Little wonder then that my friend was confused about whether she wanted this life style for her daughter. I wonder what I would have told my daughter.

Do you have a daughter? What would you tell her?


  1. Nice blog, Laksha.

  2. I am confused too.

    I work from home, it makes things worse because the daughter believes that "amma's work is not as important as appa's". And so, when there is something that she needs to do, amma can easily switch off the computer and come.

    It seems horrible to have to explain to her that work is work, no matter where we work from.

  3. lakshmi - I hear you. As it is, we live in a society where a woman is somehow expected to subdue ambitions and goals once marriage and children come into the picture and women who choose to place importance on their careers are portrayed as vamps and neglectful in many media representations. Working from home - oh, that's a completely new difficulty in the equation. I bet it's not just your daughter but also older relatives that do not take it seriously. Why, I have male, single colleagues who used to comment "part time!" when they heard that some mom was wfh for the day. Hopefully things change by the time our children grow up...

  4. Hi Laksha, just found your blog through a write-up at Apu's. Great write-up.

    I dont have any kids but if I did have a daughter I'd advise her to stick to her choices and try not to feel guilty. Our mothers, I think, realised how useful it is to be independant and that is why they pushed us. We, on the other hand, tend to feel guilty about not staying home with our kids because our mothers did! Our daughters wont feel that guilty about having a career because their Moms did not stay home. The first break from centuries old traditions is probably the hardest and things will get easier with time. In the West, already there are better mechanisms to accomodate mothers in demanding career fields (good day care facilities, options to work part-time for a few years, etc.) and hopefully this will soon happen in India too.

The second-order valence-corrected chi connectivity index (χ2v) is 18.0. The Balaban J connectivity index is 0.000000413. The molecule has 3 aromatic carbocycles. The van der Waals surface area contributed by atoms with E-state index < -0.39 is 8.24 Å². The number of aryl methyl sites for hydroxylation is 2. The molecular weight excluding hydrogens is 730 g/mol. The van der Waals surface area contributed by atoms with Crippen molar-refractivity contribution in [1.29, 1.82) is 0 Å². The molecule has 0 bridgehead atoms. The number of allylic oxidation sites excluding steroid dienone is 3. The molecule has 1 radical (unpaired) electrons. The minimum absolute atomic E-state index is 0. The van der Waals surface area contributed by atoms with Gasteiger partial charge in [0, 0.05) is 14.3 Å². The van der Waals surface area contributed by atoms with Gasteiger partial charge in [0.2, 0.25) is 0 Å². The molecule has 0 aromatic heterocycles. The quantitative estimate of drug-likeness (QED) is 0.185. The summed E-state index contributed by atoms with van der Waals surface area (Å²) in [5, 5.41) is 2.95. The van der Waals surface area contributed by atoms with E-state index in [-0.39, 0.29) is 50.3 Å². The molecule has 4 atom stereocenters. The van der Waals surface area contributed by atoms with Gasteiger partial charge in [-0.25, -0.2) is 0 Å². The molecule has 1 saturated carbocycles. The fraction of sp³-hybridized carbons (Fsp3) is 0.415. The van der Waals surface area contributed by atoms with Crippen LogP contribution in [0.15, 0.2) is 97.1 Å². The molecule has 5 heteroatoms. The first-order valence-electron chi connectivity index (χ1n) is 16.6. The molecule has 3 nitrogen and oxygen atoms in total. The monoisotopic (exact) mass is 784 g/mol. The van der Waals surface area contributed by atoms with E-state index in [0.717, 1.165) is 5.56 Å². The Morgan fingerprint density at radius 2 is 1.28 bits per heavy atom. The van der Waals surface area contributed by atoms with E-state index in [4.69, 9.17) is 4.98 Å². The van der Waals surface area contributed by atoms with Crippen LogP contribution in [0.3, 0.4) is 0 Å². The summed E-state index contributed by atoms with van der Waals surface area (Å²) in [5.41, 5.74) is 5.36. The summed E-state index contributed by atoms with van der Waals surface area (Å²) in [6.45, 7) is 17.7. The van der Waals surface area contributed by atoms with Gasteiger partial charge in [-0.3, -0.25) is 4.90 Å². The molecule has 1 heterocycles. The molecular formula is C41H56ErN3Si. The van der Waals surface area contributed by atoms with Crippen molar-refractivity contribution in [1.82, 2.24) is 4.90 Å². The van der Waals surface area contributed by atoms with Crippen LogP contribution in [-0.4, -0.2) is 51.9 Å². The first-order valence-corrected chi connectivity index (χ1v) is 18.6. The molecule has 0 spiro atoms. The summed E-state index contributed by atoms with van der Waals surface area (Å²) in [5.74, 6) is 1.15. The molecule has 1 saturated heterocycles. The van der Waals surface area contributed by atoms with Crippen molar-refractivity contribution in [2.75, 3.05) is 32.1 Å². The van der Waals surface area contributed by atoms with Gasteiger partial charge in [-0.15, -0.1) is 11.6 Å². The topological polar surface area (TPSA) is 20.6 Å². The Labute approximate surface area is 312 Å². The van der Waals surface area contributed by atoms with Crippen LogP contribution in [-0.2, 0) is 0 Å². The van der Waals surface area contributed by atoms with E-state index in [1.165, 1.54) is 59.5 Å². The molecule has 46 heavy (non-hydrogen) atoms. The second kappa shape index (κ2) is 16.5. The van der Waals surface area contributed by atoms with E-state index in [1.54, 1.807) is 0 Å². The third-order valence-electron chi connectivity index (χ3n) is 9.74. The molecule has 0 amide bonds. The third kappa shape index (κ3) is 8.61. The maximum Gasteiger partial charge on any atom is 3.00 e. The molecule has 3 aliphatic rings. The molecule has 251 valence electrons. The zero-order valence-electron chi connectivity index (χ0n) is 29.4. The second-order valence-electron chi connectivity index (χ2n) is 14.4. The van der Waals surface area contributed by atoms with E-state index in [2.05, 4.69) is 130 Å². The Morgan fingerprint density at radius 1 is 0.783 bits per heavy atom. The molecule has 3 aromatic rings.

5. That's what my mother has been doing for the past 26 years of her marriage. As the disposition turns out, she travels for 100 kms everyday and alas someone expects here to come home everyday and STILL do the chores.
    Perfectly resonant post atleast for me.

  6. got here via Apu and loved your post. I was a SAHM for 4 years and just got back to work last month thanks to the recession. i hate it!

    my mom was a working mom who pushed me to build a career and i owe her. but she is also the reason i chose to stay home all these years. i knew i wanted my kids to come home to a mother.

    i have a daughter and i dont know what to teach her. do you think we need to teach or do you think they simply pick up what they want from our lives and make their choices?